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Tumour Necrosis Factors

  1. Simon Neumann,
  2. Peter Scheurich,
  3. Olaf Maier

Published Online: 15 APR 2013

DOI: 10.1002/9780470015902.a0000935.pub3



How to Cite

Neumann, S., Scheurich, P. and Maier, O. 2013. Tumour Necrosis Factors. eLS. .

Author Information

  1. University of Stuttgart, Stuttgart, Germany

Publication History

  1. Published Online: 15 APR 2013


The cytokine tumour necrosis factor (TNF) is the name-giving member of a large ligand family mirrored by a respective family of membrane receptors. Most ligand members show a typical homotrimeric structure and exert their bioactivities as regulators of the innate and the adaptive immune system. TNF itself is a major activator of proinflammatory responses regulating natural immunity. TNF occurs both in a membrane bound form and a soluble form, both binding but differentially activating two distinct membrane receptors. TNFR1 is expressed in virtually all tissues. TNFR2 is mainly found in immune cells and also the endothelium and neuronal tissue. Both receptors activate distinct intracellular signalling pathways showing some overlap. TNFR1 initiates stimulatory and antiapoptotic signals as well as apoptotic and additional death-inducing signals in a highly regulated manner, TNFR2 mainly activates cell proliferation and antiapoptotic signalling pathways.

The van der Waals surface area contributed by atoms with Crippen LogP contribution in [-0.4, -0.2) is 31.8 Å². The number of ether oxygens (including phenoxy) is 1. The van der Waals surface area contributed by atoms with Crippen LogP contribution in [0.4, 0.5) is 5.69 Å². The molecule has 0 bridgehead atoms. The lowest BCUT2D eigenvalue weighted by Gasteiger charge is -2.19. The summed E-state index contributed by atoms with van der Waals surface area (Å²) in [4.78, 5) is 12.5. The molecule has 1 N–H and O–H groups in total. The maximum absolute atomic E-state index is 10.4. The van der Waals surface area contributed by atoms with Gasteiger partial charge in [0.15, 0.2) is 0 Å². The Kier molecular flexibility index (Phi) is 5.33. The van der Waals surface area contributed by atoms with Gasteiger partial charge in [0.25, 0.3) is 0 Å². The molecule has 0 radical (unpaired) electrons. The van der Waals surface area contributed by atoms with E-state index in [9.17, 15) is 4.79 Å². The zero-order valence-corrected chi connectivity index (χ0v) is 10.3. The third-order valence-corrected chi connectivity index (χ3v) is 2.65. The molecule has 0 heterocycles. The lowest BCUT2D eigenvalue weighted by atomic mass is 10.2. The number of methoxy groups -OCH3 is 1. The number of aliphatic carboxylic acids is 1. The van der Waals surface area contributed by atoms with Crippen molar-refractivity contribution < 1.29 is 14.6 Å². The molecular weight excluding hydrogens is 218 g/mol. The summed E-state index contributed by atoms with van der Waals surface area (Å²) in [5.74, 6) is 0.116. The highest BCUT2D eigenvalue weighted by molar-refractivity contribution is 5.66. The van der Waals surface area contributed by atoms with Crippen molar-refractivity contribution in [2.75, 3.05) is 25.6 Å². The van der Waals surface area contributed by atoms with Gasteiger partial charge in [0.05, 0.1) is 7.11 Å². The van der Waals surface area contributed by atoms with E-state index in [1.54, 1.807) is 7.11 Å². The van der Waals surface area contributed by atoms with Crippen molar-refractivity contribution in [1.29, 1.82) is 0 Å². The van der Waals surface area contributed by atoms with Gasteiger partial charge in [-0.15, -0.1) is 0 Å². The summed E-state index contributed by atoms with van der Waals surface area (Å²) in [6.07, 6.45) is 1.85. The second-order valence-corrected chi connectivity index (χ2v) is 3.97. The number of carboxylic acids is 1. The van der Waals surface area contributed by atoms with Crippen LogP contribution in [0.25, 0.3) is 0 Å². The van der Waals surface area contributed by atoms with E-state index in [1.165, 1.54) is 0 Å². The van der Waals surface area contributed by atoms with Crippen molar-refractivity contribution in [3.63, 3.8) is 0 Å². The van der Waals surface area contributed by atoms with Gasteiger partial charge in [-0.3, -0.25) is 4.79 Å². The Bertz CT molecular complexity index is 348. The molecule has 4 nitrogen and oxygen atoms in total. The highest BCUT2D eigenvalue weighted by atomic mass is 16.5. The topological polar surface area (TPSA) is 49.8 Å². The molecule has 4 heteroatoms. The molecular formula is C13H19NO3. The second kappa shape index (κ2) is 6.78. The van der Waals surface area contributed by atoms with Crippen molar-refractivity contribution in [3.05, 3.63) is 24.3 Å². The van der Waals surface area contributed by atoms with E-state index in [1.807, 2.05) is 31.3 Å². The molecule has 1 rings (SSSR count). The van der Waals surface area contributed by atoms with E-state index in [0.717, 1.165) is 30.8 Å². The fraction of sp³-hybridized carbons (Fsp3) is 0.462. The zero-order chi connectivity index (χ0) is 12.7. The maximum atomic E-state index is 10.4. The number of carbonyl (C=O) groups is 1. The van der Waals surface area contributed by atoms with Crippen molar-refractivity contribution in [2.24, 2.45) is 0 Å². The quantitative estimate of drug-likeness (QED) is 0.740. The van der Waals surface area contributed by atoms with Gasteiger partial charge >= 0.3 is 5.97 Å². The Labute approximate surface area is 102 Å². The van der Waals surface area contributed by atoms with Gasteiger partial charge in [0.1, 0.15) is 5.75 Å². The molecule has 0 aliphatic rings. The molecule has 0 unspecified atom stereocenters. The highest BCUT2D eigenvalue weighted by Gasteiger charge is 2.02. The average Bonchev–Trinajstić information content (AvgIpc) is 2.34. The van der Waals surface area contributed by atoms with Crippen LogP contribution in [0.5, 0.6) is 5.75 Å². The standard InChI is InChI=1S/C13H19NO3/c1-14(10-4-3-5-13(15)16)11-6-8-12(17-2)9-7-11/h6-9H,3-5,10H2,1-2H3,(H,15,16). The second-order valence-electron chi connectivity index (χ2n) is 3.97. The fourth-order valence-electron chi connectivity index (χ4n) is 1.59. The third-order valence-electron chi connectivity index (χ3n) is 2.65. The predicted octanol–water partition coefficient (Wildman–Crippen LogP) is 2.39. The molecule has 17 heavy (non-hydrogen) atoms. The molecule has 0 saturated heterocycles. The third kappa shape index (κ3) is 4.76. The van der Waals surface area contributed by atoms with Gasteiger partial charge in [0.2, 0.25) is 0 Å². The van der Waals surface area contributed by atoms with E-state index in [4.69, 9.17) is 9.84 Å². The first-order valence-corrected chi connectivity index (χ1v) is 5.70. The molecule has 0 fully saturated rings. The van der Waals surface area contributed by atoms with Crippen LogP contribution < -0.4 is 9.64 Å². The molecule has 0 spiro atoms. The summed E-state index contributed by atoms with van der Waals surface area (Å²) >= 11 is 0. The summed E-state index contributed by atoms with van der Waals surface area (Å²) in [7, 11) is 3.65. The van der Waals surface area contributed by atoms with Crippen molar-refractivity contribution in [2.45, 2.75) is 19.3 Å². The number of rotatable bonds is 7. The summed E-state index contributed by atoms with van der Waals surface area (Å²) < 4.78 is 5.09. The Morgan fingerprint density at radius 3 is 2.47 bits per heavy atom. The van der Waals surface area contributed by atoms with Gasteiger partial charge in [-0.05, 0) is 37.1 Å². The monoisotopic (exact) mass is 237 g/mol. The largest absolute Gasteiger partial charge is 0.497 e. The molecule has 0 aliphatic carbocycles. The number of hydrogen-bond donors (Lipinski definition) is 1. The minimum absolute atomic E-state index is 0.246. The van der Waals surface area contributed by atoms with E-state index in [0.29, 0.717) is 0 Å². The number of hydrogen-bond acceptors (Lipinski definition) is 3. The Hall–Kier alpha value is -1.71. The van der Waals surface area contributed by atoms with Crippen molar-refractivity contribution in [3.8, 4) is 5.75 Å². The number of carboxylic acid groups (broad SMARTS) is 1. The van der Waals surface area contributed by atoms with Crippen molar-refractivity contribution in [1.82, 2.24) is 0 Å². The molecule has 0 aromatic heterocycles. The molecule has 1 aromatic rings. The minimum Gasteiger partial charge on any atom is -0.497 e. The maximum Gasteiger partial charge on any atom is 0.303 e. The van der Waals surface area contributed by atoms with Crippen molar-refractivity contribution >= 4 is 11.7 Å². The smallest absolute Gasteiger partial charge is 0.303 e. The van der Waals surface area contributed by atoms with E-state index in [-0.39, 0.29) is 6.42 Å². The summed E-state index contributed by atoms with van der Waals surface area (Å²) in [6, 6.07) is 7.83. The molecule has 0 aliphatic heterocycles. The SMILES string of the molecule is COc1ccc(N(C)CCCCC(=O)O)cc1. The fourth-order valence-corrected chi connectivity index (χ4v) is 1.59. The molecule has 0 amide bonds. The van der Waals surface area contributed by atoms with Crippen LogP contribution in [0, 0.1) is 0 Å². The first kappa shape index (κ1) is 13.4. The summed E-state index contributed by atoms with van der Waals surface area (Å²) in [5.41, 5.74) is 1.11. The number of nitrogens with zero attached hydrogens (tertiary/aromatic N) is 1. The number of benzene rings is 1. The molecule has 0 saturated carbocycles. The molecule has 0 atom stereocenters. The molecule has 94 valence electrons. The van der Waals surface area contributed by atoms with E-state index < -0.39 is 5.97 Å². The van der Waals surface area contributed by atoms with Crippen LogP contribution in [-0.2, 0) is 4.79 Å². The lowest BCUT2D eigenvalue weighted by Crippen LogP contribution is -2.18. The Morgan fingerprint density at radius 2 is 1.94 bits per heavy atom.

Key Concepts:

  • The family of TNF ligands and receptors coordinates the complex network of immune responses.

  • The typical TNF ligand member is a homotrimer capable to bind up to three of its respective receptors.

  • TNF receptors possess no enzymatic activity; activation occurs via recruitment of adaptor molecules after ligand-induced multimerisation.

  • Most TNF receptor family members are linked to the transcription factor family of nuclear factors of kappaB (NF-κB).

  • Cells possess altruistic cell death programmes like apoptosis and necroptosis, which control each other.

  • Some members of the TNF receptor superfamily carry a so-called death domain and can induce apoptosis (and/or necroptosis).

  • Owing to its powerful proinflammatory properties, TNF is involved in progression of many autoimmune diseases and is a major target of current clinical treatment regimens.


  • TNF;
  • cytokine;
  • inflammation;
  • lymphotoxin;
  • apoptosis